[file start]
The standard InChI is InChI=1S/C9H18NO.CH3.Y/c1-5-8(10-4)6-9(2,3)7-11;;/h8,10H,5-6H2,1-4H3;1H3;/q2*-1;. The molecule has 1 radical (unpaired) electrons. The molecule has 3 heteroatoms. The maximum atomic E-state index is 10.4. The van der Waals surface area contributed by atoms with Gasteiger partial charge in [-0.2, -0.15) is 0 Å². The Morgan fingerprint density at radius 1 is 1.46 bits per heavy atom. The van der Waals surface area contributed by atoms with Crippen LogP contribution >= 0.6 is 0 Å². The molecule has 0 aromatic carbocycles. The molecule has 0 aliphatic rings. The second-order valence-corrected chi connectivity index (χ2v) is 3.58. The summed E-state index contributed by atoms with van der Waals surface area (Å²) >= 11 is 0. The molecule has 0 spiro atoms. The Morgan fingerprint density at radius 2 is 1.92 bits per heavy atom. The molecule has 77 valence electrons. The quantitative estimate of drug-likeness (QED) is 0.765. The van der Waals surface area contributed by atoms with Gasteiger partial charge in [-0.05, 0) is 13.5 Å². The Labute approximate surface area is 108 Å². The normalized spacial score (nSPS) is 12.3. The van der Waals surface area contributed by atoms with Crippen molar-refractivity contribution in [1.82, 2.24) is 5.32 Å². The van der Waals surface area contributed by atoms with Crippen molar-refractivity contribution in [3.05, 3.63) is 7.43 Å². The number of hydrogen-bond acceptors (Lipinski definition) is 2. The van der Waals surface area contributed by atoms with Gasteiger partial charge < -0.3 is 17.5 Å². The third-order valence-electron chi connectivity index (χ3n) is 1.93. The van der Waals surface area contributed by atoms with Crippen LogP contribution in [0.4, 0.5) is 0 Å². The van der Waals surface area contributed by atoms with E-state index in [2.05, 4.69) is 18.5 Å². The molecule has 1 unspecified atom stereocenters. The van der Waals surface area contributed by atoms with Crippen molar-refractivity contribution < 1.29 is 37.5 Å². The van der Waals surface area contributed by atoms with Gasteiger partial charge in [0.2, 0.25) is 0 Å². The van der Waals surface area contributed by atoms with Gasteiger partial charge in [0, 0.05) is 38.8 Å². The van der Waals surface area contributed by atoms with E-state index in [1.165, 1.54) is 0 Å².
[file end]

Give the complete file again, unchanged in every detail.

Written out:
The standard InChI is InChI=1S/C9H18NO.CH3.Y/c1-5-8(10-4)6-9(2,3)7-11;;/h8,10H,5-6H2,1-4H3;1H3;/q2*-1;. The molecule has 1 radical (unpaired) electrons. The molecule has 3 heteroatoms. The maximum atomic E-state index is 10.4. The van der Waals surface area contributed by atoms with Gasteiger partial charge in [-0.2, -0.15) is 0 Å². The Morgan fingerprint density at radius 1 is 1.46 bits per heavy atom. The van der Waals surface area contributed by atoms with Crippen LogP contribution >= 0.6 is 0 Å². The molecule has 0 aromatic carbocycles. The molecule has 0 aliphatic rings. The second-order valence-corrected chi connectivity index (χ2v) is 3.58. The summed E-state index contributed by atoms with van der Waals surface area (Å²) >= 11 is 0. The molecule has 0 spiro atoms. The Morgan fingerprint density at radius 2 is 1.92 bits per heavy atom. The molecule has 77 valence electrons. The quantitative estimate of drug-likeness (QED) is 0.765. The van der Waals surface area contributed by atoms with Gasteiger partial charge in [-0.05, 0) is 13.5 Å². The Labute approximate surface area is 108 Å². The normalized spacial score (nSPS) is 12.3. The van der Waals surface area contributed by atoms with Crippen molar-refractivity contribution in [1.82, 2.24) is 5.32 Å². The van der Waals surface area contributed by atoms with Crippen molar-refractivity contribution in [3.05, 3.63) is 7.43 Å². The number of hydrogen-bond acceptors (Lipinski definition) is 2. The van der Waals surface area contributed by atoms with Gasteiger partial charge < -0.3 is 17.5 Å². The third-order valence-electron chi connectivity index (χ3n) is 1.93. The van der Waals surface area contributed by atoms with Crippen LogP contribution in [0.4, 0.5) is 0 Å². The van der Waals surface area contributed by atoms with E-state index in [2.05, 4.69) is 18.5 Å². The molecule has 1 unspecified atom stereocenters. The van der Waals surface area contributed by atoms with Crippen molar-refractivity contribution < 1.29 is 37.5 Å². The van der Waals surface area contributed by atoms with Gasteiger partial charge in [0.2, 0.25) is 0 Å². The van der Waals surface area contributed by atoms with Gasteiger partial charge in [0, 0.05) is 38.8 Å². The van der Waals surface area contributed by atoms with E-state index in [1.165, 1.54) is 0 Å².